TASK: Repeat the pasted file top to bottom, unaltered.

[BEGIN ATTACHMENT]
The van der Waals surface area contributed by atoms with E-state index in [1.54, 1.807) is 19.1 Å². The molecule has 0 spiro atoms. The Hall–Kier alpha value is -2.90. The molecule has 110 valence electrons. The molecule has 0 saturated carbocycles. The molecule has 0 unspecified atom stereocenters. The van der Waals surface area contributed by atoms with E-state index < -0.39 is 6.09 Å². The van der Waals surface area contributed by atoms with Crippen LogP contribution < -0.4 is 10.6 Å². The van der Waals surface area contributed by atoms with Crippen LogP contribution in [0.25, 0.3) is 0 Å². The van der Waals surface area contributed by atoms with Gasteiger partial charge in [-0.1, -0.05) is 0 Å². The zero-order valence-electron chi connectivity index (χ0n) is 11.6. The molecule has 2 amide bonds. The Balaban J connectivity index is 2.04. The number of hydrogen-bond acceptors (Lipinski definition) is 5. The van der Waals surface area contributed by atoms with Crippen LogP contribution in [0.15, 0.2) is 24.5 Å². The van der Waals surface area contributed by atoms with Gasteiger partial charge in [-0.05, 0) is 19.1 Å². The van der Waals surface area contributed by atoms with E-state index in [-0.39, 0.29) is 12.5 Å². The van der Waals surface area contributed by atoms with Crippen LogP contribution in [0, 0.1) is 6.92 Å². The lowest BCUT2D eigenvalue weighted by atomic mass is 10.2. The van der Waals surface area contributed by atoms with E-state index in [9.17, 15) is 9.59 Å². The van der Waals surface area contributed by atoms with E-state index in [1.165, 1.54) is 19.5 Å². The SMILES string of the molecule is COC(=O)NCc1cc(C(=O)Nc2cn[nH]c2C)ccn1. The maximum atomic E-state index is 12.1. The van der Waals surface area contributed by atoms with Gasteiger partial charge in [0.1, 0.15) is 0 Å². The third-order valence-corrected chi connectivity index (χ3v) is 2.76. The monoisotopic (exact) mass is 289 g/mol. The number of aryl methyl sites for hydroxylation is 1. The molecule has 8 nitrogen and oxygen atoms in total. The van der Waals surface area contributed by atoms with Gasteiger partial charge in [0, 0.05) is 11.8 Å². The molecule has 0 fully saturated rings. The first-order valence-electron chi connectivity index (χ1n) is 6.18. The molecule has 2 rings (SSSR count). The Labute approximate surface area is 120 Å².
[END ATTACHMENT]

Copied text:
The van der Waals surface area contributed by atoms with E-state index in [1.54, 1.807) is 19.1 Å². The molecule has 0 spiro atoms. The Hall–Kier alpha value is -2.90. The molecule has 110 valence electrons. The molecule has 0 saturated carbocycles. The molecule has 0 unspecified atom stereocenters. The van der Waals surface area contributed by atoms with E-state index < -0.39 is 6.09 Å². The van der Waals surface area contributed by atoms with Crippen LogP contribution < -0.4 is 10.6 Å². The van der Waals surface area contributed by atoms with Crippen LogP contribution in [0.25, 0.3) is 0 Å². The van der Waals surface area contributed by atoms with Gasteiger partial charge in [-0.1, -0.05) is 0 Å². The zero-order valence-electron chi connectivity index (χ0n) is 11.6. The molecule has 2 amide bonds. The Balaban J connectivity index is 2.04. The number of hydrogen-bond acceptors (Lipinski definition) is 5. The van der Waals surface area contributed by atoms with Crippen LogP contribution in [0.15, 0.2) is 24.5 Å². The van der Waals surface area contributed by atoms with Gasteiger partial charge in [-0.05, 0) is 19.1 Å². The van der Waals surface area contributed by atoms with E-state index in [-0.39, 0.29) is 12.5 Å². The van der Waals surface area contributed by atoms with Crippen LogP contribution in [0, 0.1) is 6.92 Å². The lowest BCUT2D eigenvalue weighted by atomic mass is 10.2. The van der Waals surface area contributed by atoms with E-state index in [9.17, 15) is 9.59 Å². The van der Waals surface area contributed by atoms with E-state index in [1.165, 1.54) is 19.5 Å². The SMILES string of the molecule is COC(=O)NCc1cc(C(=O)Nc2cn[nH]c2C)ccn1. The maximum atomic E-state index is 12.1. The van der Waals surface area contributed by atoms with Gasteiger partial charge in [0.1, 0.15) is 0 Å². The third-order valence-corrected chi connectivity index (χ3v) is 2.76. The monoisotopic (exact) mass is 289 g/mol. The number of aryl methyl sites for hydroxylation is 1. The molecule has 8 nitrogen and oxygen atoms in total. The van der Waals surface area contributed by atoms with Gasteiger partial charge in [0, 0.05) is 11.8 Å². The molecule has 0 fully saturated rings. The first-order valence-electron chi connectivity index (χ1n) is 6.18. The molecule has 2 rings (SSSR count). The Labute approximate surface area is 120 Å².